What do I get at the lowest rewards level?

$5 gets you an ebook version plus all electronic supplementals achieved in stretch goals

 

Worlds of Ursula K Le Guin by Arwyn Curry

https://www.kickstarter.com/projects/arwencurry/worlds-of-ursula-k-le-guin/widget/video.html
Days left: 30

Amount funded: 111%

What is this project about?

In the film, we’ll accompany Le Guin on an intimate journey of self-discovery as she comes into her own as a major feminist author, inspiring generations of women and other marginalized writers along the way. To tell this story, the film reaches into the past as well as the future – to a childhood steeped in the myths and stories of disappeared Native peoples Le Guin absorbed as the daughter of prominent California anthropologist Alfred Kroeber and author Theodora Kroeber.

Ursula K Le Guin is a queen of science fiction. She changed the game radically. This project is largely already filmed, but needs a post-production budget. Part of the funding is contingent on non-NEH funding, so here we are.

Why is it cool?

It’s Ursula.

As a total bonus note, all the levels are named after characters from her stories.

Who’s behind it?

Arwyn Curry and her team have made a number of documentaries and written a number of articles for organizations like PBS, HBO, the New York Times, and Rolling Stone.

What do I get at the lowest rewards level?

$10 gets you shout outs and updates

 

Edgar Allan Poe’s Murder Mystery Dinner Party by Shipwrecked Comedy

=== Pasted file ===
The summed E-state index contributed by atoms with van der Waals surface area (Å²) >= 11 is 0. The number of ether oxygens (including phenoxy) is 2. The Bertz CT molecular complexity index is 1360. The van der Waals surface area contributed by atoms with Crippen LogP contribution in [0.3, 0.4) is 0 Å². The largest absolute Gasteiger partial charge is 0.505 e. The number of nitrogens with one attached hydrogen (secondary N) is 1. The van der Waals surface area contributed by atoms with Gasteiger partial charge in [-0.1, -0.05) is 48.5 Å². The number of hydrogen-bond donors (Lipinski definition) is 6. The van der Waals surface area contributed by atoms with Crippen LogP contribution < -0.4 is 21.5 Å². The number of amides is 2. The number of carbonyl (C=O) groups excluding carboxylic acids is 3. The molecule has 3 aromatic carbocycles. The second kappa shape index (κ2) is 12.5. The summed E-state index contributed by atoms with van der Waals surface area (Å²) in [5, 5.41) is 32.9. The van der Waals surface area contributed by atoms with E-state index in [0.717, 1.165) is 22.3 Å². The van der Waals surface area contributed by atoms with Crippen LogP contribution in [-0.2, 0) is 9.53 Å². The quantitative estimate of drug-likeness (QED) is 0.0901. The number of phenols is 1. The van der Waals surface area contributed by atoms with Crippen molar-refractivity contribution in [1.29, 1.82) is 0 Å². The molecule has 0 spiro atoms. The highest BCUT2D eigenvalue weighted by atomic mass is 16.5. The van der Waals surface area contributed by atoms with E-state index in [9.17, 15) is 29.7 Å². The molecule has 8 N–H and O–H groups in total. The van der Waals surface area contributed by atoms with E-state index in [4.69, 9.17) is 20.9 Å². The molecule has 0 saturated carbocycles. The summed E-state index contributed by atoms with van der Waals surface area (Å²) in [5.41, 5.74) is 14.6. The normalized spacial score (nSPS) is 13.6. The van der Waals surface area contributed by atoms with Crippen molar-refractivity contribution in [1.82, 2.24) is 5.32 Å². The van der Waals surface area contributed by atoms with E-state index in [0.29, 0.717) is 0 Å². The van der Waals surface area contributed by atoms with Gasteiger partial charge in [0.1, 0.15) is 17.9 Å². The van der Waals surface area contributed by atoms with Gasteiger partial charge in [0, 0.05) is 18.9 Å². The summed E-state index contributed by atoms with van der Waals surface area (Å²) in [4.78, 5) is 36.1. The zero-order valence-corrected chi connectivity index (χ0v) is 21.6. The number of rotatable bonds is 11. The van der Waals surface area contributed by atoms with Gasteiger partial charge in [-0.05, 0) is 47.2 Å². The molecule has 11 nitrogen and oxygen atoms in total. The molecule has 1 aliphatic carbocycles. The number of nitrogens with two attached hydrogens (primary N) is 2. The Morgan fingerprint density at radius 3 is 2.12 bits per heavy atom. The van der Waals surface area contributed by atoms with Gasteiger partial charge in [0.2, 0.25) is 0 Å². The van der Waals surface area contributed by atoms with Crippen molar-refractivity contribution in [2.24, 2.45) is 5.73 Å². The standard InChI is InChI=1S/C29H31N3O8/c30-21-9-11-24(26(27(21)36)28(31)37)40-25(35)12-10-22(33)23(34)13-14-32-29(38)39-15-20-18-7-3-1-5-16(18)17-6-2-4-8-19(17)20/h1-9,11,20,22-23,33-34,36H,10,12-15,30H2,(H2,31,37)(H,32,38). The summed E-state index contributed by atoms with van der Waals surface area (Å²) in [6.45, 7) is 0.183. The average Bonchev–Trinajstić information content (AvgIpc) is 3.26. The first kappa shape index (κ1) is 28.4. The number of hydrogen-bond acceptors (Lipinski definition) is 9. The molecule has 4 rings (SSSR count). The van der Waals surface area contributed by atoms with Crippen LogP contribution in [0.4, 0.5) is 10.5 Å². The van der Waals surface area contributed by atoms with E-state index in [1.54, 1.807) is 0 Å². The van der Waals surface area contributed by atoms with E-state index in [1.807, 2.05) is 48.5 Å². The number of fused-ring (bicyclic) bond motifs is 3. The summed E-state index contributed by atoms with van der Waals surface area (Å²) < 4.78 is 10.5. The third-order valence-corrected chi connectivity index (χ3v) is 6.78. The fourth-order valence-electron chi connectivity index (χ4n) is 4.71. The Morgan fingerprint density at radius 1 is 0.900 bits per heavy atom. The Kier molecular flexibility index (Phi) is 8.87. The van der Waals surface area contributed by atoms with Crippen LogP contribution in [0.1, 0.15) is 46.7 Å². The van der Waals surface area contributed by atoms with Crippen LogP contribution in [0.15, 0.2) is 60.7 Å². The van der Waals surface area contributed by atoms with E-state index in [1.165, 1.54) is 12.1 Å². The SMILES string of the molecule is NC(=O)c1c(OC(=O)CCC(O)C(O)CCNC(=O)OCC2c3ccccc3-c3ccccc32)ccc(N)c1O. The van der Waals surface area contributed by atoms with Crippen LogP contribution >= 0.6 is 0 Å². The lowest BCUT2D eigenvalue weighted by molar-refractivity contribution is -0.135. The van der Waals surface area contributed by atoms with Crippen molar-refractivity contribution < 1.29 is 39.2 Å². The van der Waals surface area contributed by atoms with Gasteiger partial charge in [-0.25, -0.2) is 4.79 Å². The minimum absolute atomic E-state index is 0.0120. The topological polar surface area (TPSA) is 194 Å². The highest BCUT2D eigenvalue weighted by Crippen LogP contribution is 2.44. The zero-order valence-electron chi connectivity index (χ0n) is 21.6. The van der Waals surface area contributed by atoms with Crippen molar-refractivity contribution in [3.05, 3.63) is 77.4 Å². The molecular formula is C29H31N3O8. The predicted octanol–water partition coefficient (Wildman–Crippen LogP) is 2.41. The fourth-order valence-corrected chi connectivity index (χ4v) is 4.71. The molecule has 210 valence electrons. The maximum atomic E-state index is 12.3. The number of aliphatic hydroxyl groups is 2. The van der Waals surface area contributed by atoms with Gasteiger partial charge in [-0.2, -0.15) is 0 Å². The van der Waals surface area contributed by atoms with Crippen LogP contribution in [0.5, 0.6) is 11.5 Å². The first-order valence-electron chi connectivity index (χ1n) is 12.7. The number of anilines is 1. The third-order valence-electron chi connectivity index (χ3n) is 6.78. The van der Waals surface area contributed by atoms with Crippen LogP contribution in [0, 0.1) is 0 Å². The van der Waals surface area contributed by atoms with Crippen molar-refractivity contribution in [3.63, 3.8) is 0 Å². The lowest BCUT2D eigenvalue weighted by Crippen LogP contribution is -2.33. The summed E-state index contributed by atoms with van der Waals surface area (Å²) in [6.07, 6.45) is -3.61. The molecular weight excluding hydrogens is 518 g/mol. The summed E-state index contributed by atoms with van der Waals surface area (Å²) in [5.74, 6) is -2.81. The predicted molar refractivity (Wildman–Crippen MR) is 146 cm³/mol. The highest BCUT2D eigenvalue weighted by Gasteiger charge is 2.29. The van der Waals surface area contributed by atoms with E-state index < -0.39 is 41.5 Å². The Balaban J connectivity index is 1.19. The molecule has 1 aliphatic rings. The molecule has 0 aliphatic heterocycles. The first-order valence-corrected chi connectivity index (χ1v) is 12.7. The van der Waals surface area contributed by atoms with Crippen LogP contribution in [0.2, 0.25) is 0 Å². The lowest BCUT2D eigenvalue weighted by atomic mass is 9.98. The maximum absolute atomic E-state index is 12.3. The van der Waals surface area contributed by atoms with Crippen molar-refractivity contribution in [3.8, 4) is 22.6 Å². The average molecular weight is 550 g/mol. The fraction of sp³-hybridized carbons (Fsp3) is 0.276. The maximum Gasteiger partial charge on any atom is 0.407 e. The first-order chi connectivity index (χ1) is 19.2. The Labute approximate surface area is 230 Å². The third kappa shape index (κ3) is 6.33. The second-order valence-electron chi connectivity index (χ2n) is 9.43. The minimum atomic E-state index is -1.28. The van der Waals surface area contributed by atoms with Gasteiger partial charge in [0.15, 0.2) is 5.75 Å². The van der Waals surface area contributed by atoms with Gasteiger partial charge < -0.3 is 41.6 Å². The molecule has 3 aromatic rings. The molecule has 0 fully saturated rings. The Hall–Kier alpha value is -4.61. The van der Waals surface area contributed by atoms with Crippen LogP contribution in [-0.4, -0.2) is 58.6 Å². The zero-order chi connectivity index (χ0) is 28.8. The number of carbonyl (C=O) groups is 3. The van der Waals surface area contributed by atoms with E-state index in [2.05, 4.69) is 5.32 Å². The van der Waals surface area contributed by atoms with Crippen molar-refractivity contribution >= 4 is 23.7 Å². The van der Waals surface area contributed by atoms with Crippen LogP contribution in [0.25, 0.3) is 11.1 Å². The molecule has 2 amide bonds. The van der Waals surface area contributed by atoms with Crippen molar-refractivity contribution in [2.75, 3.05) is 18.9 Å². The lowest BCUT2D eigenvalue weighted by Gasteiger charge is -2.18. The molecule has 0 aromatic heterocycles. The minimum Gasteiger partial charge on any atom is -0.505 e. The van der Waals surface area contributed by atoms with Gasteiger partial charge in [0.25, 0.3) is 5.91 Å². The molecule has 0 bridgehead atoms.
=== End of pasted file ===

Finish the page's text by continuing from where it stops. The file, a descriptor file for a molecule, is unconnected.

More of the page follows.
https://www.kickstarter.com/projects/1029702011/poeparty/widget/video.html
Days left: 32

Amount funded: 29%

What is this project about?

Edgar Allan Poe invites all his buddies and loves to dinner. It includes  Hemmingway, H.G. Wells, Annabelle Lee. It’s a video series that will be hosted vlog style with some livestreaming options, over a series of ten videos.

Why is it cool?

This form of storytelling has really been catching on. The format lends itself to interactive audience participation, visible and marked character growth, and innovation in film and story adaptation.

Cast includes Mary Kate Wiles who you may recognize from the Lizzie Bennett Diaries where she played Lydia.

Who’s behind it?

Shipwrecked Comedy has run a number of past projects that have been done in a similar vein.

What do I get at the lowest rewards level?

$5 reward is a digital invitation and livestream shoutout